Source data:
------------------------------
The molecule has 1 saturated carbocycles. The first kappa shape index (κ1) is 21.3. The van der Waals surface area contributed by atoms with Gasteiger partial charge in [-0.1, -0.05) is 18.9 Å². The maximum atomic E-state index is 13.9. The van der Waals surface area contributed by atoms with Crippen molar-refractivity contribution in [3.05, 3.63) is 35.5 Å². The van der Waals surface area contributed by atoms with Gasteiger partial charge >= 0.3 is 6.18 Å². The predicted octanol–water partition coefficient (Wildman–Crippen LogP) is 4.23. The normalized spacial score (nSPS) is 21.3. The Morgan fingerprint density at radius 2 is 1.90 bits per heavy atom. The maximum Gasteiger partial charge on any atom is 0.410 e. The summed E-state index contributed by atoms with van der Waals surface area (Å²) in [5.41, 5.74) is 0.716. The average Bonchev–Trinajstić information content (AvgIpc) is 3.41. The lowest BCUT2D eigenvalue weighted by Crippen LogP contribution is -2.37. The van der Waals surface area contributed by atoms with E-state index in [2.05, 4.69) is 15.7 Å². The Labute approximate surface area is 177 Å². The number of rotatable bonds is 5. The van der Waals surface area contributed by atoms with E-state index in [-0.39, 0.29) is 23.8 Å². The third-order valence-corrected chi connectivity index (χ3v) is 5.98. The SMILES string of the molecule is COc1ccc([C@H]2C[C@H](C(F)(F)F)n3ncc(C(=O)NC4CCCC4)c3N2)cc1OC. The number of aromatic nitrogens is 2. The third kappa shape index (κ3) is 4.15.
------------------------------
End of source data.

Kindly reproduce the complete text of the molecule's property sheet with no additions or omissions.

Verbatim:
The molecule has 1 saturated carbocycles. The first kappa shape index (κ1) is 21.3. The van der Waals surface area contributed by atoms with Gasteiger partial charge in [-0.1, -0.05) is 18.9 Å². The maximum atomic E-state index is 13.9. The van der Waals surface area contributed by atoms with Crippen molar-refractivity contribution in [3.05, 3.63) is 35.5 Å². The van der Waals surface area contributed by atoms with Gasteiger partial charge >= 0.3 is 6.18 Å². The predicted octanol–water partition coefficient (Wildman–Crippen LogP) is 4.23. The normalized spacial score (nSPS) is 21.3. The Morgan fingerprint density at radius 2 is 1.90 bits per heavy atom. The maximum Gasteiger partial charge on any atom is 0.410 e. The summed E-state index contributed by atoms with van der Waals surface area (Å²) in [5.41, 5.74) is 0.716. The average Bonchev–Trinajstić information content (AvgIpc) is 3.41. The lowest BCUT2D eigenvalue weighted by Crippen LogP contribution is -2.37. The van der Waals surface area contributed by atoms with E-state index in [2.05, 4.69) is 15.7 Å². The Labute approximate surface area is 177 Å². The number of rotatable bonds is 5. The van der Waals surface area contributed by atoms with E-state index in [-0.39, 0.29) is 23.8 Å². The third-order valence-corrected chi connectivity index (χ3v) is 5.98. The SMILES string of the molecule is COc1ccc([C@H]2C[C@H](C(F)(F)F)n3ncc(C(=O)NC4CCCC4)c3N2)cc1OC. The number of aromatic nitrogens is 2. The third kappa shape index (κ3) is 4.15.